Helicobacter pylori causes gastric inflammation, gland hyperplasia and is linked to gastric cancer. Here, we studied the interplay between gastric epithelial stem cells and their stromal niche under homeostasis and upon H. pylori infection. We find that gastric epithelial stem cell differentiation is orchestrated by subsets of stromal cells that either produce BMP inhibitors in the gland base, or BMP ligands at the surface. Exposure to BMP ligands promotes a feed-forward loop by inducing Bmp2 expression in the epithelial cells themselves, enforcing rapid lineage commitment to terminally differentiated mucous pit cells. H. pylori leads to a loss of stromal and epithelial Bmp2 expression and increases expression of BMP inhibitors, promoting self-renewal of stem cells and accumulation of gland base cells, which we mechanistically link to IFN-gamma signaling. Mice that lack IFN-gamma signaling show no alterations of BMP gradient upon infection, while exposure to IFN-gamma resembles H. pylori-driven mucosal responses.View less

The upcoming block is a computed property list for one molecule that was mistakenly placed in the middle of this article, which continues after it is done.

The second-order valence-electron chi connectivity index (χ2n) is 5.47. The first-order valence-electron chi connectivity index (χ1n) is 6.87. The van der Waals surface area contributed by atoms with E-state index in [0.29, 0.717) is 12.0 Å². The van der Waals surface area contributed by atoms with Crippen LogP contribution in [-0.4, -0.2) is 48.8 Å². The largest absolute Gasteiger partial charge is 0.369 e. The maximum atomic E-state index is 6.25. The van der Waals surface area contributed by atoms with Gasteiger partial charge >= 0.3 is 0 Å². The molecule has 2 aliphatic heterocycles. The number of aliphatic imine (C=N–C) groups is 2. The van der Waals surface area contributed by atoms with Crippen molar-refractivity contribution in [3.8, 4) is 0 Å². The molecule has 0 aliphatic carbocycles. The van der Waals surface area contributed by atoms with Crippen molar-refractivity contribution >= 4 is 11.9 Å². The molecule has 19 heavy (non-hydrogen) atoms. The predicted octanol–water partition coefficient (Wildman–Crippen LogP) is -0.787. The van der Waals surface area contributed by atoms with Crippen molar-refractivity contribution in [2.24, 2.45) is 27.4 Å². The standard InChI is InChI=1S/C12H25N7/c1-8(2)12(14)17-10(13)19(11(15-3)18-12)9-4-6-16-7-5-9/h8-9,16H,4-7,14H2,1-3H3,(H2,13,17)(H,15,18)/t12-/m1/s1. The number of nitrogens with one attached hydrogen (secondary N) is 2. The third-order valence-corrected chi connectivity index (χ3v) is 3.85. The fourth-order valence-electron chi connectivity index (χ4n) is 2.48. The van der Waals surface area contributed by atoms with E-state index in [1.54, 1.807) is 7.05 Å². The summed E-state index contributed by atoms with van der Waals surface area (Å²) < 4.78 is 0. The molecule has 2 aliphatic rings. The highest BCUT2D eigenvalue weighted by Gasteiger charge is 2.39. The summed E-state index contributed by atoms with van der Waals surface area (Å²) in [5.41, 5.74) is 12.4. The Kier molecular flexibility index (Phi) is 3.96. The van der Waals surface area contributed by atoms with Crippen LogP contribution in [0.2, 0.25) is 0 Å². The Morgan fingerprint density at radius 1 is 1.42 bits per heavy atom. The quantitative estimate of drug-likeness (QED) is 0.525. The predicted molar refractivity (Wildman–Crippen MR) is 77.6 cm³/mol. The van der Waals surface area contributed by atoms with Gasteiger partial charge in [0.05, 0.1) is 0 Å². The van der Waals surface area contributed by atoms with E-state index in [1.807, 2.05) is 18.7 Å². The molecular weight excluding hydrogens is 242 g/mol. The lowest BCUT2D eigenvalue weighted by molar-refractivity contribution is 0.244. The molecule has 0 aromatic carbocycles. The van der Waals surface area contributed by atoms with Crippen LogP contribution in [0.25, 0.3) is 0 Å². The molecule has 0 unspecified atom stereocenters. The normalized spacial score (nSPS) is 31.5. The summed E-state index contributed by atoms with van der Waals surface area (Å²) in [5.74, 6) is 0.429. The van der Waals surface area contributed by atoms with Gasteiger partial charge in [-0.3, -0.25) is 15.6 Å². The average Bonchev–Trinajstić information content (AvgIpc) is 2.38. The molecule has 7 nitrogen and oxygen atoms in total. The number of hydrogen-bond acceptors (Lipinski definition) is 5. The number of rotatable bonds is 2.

The immunomodulatory drugs (IMiDs) lenalidomide and pomalidomide are highly effective treatments for multiple myeloma. However, virtually all patients eventually relapse due to acquired drug resistance with resistance-causing genetic alterations being found only in a small subset of cases. To identify non-genetic mechanisms of drug resistance, we here perform integrated global quantitative tandem mass tag (TMT)-based proteomic and phosphoproteomic analyses and RNA sequencing in five paired pre-treatment and relapse samples from multiple myeloma patients. These analyses reveal a CDK6-governed protein resistance signature that includes myeloma high-risk factors such as TRIP13 and RRM1. Overexpression of CDK6 in multiple myeloma cell lines reduces sensitivity to IMiDs while CDK6 inhibition by palbociclib or CDK6 degradation by proteolysis targeting chimeras (PROTACs) is highly synergistic with IMiDs in vitro and in vivo. This work identifies CDK6 upregulation as a druggable target in IMiD-resistant multiple myeloma and highlights the use of proteomic studies to uncover non-genetic resistance mechanisms in cancer.View less